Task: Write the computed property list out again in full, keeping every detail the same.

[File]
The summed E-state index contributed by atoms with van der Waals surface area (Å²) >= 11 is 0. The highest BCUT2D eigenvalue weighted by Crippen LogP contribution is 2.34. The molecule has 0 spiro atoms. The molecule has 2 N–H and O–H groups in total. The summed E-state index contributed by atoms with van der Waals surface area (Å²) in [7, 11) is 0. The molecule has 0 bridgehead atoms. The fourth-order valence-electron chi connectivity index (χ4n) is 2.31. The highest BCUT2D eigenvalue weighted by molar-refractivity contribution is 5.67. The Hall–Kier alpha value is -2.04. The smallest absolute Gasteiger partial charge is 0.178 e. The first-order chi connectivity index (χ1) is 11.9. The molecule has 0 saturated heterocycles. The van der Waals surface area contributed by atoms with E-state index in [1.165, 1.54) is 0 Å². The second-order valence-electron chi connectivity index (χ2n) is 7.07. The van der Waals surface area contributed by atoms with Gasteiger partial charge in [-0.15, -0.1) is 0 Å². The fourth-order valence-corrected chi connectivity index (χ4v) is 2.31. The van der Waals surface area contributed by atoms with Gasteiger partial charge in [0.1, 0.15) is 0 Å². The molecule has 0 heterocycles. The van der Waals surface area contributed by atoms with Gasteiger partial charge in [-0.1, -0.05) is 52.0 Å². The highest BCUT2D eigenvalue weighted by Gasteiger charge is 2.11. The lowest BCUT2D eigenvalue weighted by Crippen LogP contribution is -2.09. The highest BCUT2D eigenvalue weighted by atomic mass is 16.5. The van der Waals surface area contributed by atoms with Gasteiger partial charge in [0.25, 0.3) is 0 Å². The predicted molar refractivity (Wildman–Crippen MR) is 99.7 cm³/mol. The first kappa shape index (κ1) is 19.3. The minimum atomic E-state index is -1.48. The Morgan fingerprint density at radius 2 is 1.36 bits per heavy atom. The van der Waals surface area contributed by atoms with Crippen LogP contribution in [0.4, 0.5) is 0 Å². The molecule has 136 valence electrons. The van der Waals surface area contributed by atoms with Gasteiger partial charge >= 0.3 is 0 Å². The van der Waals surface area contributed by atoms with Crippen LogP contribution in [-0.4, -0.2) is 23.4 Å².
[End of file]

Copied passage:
The summed E-state index contributed by atoms with van der Waals surface area (Å²) >= 11 is 0. The highest BCUT2D eigenvalue weighted by Crippen LogP contribution is 2.34. The molecule has 0 spiro atoms. The molecule has 2 N–H and O–H groups in total. The summed E-state index contributed by atoms with van der Waals surface area (Å²) in [7, 11) is 0. The molecule has 0 bridgehead atoms. The fourth-order valence-electron chi connectivity index (χ4n) is 2.31. The highest BCUT2D eigenvalue weighted by molar-refractivity contribution is 5.67. The Hall–Kier alpha value is -2.04. The smallest absolute Gasteiger partial charge is 0.178 e. The first-order chi connectivity index (χ1) is 11.9. The molecule has 0 saturated heterocycles. The van der Waals surface area contributed by atoms with E-state index in [1.165, 1.54) is 0 Å². The second-order valence-electron chi connectivity index (χ2n) is 7.07. The van der Waals surface area contributed by atoms with Gasteiger partial charge in [-0.15, -0.1) is 0 Å². The fourth-order valence-corrected chi connectivity index (χ4v) is 2.31. The van der Waals surface area contributed by atoms with Gasteiger partial charge in [0.1, 0.15) is 0 Å². The molecule has 0 heterocycles. The van der Waals surface area contributed by atoms with Gasteiger partial charge in [-0.1, -0.05) is 52.0 Å². The highest BCUT2D eigenvalue weighted by Gasteiger charge is 2.11. The lowest BCUT2D eigenvalue weighted by Crippen LogP contribution is -2.09. The highest BCUT2D eigenvalue weighted by atomic mass is 16.5. The van der Waals surface area contributed by atoms with Gasteiger partial charge in [0.25, 0.3) is 0 Å². The predicted molar refractivity (Wildman–Crippen MR) is 99.7 cm³/mol. The first kappa shape index (κ1) is 19.3. The minimum atomic E-state index is -1.48. The Morgan fingerprint density at radius 2 is 1.36 bits per heavy atom. The van der Waals surface area contributed by atoms with Crippen LogP contribution in [0.4, 0.5) is 0 Å². The molecule has 136 valence electrons. The van der Waals surface area contributed by atoms with Gasteiger partial charge >= 0.3 is 0 Å². The van der Waals surface area contributed by atoms with Crippen LogP contribution in [-0.4, -0.2) is 23.4 Å².